Many of us have sought refuge in London’s outdoor pools as of late to help us avoid melting into little human puddles on the streets of the capital.
With 29 degree heat yesterday and many at 28C over previous days the best place you can be is within the water. Or so it feels – watch out for that shoulder burn, it’ll get ya!
Whether it be the ponds of Hampstead Heath, Hackney’s West Reservoir, the Royal Docks or one of London’s many lidos the outdoor swimming scene has been a saving grace this summer and for many summers past (remember that time it was 39 degrees one summer? I do, even if I wish I didn’t).
Unfortunately though, anyone who’s got into the swing of swimming daily thanks to the heat may have a rude awakening this week as many pools risk being shut down with little notice.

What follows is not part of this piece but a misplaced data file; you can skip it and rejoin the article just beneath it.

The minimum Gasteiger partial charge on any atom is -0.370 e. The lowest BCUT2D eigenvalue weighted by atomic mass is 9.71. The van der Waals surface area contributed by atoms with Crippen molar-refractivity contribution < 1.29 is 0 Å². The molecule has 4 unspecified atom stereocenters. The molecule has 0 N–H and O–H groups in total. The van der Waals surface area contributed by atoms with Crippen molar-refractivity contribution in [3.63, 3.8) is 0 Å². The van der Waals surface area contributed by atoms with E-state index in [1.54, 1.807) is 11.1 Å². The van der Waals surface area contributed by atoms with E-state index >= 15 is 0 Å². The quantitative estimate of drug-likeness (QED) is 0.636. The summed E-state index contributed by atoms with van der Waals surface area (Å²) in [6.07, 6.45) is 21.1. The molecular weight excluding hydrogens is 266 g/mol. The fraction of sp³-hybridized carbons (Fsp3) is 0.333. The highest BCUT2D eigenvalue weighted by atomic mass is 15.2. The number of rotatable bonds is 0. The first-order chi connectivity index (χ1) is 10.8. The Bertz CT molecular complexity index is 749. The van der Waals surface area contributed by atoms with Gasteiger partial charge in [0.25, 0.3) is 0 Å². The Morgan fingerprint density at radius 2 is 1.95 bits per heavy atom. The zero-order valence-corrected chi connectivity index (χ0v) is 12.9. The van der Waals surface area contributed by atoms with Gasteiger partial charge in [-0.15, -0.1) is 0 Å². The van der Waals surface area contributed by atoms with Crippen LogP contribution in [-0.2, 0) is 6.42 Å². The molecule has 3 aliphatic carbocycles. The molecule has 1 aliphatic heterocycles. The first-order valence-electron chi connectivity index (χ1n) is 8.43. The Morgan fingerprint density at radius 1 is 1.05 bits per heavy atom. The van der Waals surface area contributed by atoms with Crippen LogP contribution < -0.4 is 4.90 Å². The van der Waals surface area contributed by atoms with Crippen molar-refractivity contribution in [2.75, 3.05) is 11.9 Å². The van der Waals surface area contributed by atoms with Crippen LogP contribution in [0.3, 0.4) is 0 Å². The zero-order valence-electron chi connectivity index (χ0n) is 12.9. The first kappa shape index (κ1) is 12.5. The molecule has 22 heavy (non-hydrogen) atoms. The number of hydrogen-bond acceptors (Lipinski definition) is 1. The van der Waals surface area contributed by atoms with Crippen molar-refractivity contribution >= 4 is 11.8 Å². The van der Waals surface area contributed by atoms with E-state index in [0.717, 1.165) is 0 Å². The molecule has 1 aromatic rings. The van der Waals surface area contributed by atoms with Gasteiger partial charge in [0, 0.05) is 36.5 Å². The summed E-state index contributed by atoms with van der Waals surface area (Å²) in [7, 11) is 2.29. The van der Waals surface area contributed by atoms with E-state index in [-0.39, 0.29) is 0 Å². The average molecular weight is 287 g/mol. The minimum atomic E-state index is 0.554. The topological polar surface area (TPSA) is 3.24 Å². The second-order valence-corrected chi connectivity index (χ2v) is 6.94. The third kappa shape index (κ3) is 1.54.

The reason behind it is the same reason for their popularity: the weather.
Specifically, thunderstorms. With any risk of thunderstorms, outdoor pools will be obliged to shut and get people out of the water due to the risk of lightning strikes.
Lightning works as a conductor in water and could potentially electrocute multiple humans swimming in a body of water outside, which is pretty damn scary if you ask me.
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I like my swims as much as the next gal, but I also don’t want to become smoked salmon any time soon – you feel me?
One Parliament Hill Lido user said: “I have been in the water when they whistle and shout to get you out. If there is any lightning and thunder it will close.”
The casual rule put in place in many establishments, including the Lido, is that pool users may re-enter the water 20 minutes after the last lightning strike, so your swim might not be totally impossible.
And if you hear the rumble of thunder and crack of lightning in the next few days, maybe do a quick evaluation before you dive into that big ol’ body of water.